To Whom It May Concern:

As a filmmaker, an arts sector worker, and a life-long RI resident (with about 20 years in Providence), I want to add a line to the recent debates about the closing of the Cable Car Cinema.

I am fortunate to work at a regional arts funding organization called the LEF Foundation. LEF supports documentary filmmakers who reside in New England but make films around the world. Each year, we gather a jury of film professionals from all over the country to make the grant decisions and in the last few years, we have moved these deliberations from where the foundation is centered, in Harvard Square, to Providence.

I helped to orchestrate this move. I have what is possibly an absurd amount of Providence Pride. I revel in showing off this city’s historic and crafty features. I love the people here; our DIY spirit; the fierce call to create and forge our own paths with nothing but some good ideas and a little sweat. You can see this manifested all over the city in myriad ways.

In the mornings, I walk the jury from where they stay at the Dean Hotel over to Small Point Café for breakfast. At the end of the day, I bring them out to see art or shop some craft stores after a hard day’s work.

Significantly, I always send this jury to the Cable Car, one of this city’s most important cultural institutions. This is a place dedicated to showing the best of independent film, and intentionally building community around cinema. After a day of watching emerging films in progress, it’s satisfying to send the jury to the “cinema with couches” to see what one of these films might look like when it reaches the big screen.

But this year was different.

I knew I was sending this group of film industry leaders to the Cable Car for the last time, and I was heartbroken.

But it’s not only the Cable Car closing that pains my heart. Walking down Westminster, the jury encountered closed storefronts on each block. Every new construction boasted signs for hotels or luxury apartments. But what is it that will draw people to our city? Or make them stay? I’m heartened by the cool little shops and restaurants I see sprouting up downtown, but I worry the new construction signals a stripping away of this city’s beating heart.

Why am I so worried? Until recently, the LEF Foundation was located in Harvard Square, where it had been since 1992. I witnessed the Square morph from a funky, eclectic space to a corporate white wash of familiar franchises. The building LEF was in for more than 25 years was sold and the rent doubled. Down the block the Brattle Theatre, an independent cinema, is a remnant of what the Square once was. It’s all the more treasured for this reason but it too has a wealthy landlord–Harvard University–and ongoing challenges remain.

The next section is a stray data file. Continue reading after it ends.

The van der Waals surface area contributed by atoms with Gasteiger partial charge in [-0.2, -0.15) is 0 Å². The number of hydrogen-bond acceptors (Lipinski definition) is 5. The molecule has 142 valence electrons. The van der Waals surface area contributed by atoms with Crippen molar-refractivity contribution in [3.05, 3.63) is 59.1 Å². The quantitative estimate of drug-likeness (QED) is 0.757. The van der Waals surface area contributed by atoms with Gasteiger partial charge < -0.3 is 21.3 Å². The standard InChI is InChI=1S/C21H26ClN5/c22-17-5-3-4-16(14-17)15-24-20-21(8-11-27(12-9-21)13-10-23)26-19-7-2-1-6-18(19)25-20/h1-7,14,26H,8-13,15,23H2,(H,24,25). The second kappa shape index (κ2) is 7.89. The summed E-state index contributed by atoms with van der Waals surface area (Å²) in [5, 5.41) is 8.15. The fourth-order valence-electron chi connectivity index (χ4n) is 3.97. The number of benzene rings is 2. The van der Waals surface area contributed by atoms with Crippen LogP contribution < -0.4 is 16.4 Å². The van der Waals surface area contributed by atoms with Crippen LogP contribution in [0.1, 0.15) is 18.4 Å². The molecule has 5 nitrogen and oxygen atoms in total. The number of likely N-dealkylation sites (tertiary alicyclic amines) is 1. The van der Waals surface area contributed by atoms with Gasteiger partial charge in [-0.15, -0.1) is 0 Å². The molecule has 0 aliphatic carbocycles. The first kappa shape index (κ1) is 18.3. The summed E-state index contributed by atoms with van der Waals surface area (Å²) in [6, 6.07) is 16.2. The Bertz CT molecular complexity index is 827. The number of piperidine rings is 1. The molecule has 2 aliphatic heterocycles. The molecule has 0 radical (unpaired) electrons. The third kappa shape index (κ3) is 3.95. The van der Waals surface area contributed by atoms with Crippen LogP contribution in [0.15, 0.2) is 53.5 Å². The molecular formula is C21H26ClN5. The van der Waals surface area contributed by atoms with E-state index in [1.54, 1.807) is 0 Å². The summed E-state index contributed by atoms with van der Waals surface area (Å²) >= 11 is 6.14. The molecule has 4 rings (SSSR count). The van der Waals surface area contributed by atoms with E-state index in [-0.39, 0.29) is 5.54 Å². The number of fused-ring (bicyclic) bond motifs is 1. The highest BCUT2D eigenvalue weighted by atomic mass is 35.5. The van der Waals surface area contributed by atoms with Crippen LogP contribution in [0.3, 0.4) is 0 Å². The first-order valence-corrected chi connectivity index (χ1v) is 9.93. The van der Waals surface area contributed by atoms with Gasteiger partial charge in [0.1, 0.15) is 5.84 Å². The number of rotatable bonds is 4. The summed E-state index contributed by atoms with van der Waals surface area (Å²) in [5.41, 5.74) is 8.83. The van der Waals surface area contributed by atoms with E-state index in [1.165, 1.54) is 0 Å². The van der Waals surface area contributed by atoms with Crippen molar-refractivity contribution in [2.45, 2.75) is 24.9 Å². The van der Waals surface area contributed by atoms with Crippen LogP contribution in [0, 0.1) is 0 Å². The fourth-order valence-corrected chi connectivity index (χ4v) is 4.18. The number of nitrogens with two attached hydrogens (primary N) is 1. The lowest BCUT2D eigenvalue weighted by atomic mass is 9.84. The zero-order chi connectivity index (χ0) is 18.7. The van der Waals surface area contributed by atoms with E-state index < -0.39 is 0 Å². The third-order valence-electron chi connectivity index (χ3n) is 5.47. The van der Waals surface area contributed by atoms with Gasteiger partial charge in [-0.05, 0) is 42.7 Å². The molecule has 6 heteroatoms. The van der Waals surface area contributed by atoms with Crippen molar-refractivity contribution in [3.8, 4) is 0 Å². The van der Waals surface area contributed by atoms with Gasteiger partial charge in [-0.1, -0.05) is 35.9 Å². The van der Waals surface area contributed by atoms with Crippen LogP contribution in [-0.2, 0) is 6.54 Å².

What I saw happen in Harvard Square, I see happening here.

And so I ask: What do we value, Providence? What do we want this place to be?

Providence is well known around the world for its arts scene. The culture of this place is directly tied to its creative character. Anchors like AS220, Trinity Rep, and PPAC, helped spur this growth we see. Places like the Cable Car, Craftland, Thee Red Fez, the Columbus Theater, Haven Brothers, Armageddon Shop, the Dirt Palace, and Frog N Toad, to just mention a handful, are what give Providence its flavor. Our success as a place is, was and will always be tied to the fates of the determined artists, storytellers, and entrepreneurs who bring our city its cultural life.

RI artist Hilary Treadwell (now famous for her “Don’t Mess with RI Either” t-shirts) was quoted in local media when there was speculation that the Crook Point Bascule Bridge was to be taken down. She said, “The soul of a place is diminished when we dismantle its strange things.”

In our city’s pursuit of growth, I fear we may be dismantling our strange things. And it is, indeed, these same strange things that provide the bedrock to why people want to come here in the first place. What is the vision for nurturing and protecting the local while planning for this growth?

In the case of the Cable Car, it is important to note that one of the largest arts institutions in our city took a primary role in the elimination of one of the smallest. RISD receives tax benefits from our city. What is their commitment to being a community partner?